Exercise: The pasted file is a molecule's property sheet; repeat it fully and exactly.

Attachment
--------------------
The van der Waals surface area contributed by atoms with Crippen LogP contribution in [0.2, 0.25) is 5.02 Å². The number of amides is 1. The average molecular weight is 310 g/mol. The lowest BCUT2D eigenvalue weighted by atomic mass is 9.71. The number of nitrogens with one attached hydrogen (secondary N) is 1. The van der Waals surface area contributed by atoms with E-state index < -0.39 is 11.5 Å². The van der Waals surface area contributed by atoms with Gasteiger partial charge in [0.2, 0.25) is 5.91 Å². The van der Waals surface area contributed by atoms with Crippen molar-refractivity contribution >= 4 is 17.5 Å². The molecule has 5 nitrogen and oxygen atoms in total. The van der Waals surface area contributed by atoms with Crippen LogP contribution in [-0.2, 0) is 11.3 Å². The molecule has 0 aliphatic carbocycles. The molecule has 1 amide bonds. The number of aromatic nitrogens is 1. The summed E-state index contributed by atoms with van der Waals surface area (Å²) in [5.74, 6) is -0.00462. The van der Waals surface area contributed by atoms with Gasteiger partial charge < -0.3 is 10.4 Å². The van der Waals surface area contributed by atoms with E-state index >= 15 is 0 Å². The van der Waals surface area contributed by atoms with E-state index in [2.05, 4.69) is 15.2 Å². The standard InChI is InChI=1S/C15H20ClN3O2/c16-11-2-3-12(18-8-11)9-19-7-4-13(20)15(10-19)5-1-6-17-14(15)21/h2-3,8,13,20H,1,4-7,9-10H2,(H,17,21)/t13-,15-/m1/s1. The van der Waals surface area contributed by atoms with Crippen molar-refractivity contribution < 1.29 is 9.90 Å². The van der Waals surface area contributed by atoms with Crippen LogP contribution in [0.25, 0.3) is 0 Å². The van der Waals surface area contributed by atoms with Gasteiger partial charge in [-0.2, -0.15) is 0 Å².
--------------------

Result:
The van der Waals surface area contributed by atoms with Crippen LogP contribution in [0.2, 0.25) is 5.02 Å². The number of amides is 1. The average molecular weight is 310 g/mol. The lowest BCUT2D eigenvalue weighted by atomic mass is 9.71. The number of nitrogens with one attached hydrogen (secondary N) is 1. The van der Waals surface area contributed by atoms with E-state index < -0.39 is 11.5 Å². The van der Waals surface area contributed by atoms with Gasteiger partial charge in [0.2, 0.25) is 5.91 Å². The van der Waals surface area contributed by atoms with Crippen molar-refractivity contribution >= 4 is 17.5 Å². The molecule has 5 nitrogen and oxygen atoms in total. The van der Waals surface area contributed by atoms with Crippen LogP contribution in [-0.2, 0) is 11.3 Å². The molecule has 0 aliphatic carbocycles. The molecule has 1 amide bonds. The number of aromatic nitrogens is 1. The summed E-state index contributed by atoms with van der Waals surface area (Å²) in [5.74, 6) is -0.00462. The van der Waals surface area contributed by atoms with Gasteiger partial charge < -0.3 is 10.4 Å². The van der Waals surface area contributed by atoms with E-state index >= 15 is 0 Å². The van der Waals surface area contributed by atoms with E-state index in [2.05, 4.69) is 15.2 Å². The standard InChI is InChI=1S/C15H20ClN3O2/c16-11-2-3-12(18-8-11)9-19-7-4-13(20)15(10-19)5-1-6-17-14(15)21/h2-3,8,13,20H,1,4-7,9-10H2,(H,17,21)/t13-,15-/m1/s1. The van der Waals surface area contributed by atoms with Crippen molar-refractivity contribution < 1.29 is 9.90 Å². The van der Waals surface area contributed by atoms with Crippen LogP contribution in [0.25, 0.3) is 0 Å². The van der Waals surface area contributed by atoms with Gasteiger partial charge in [-0.2, -0.15) is 0 Å².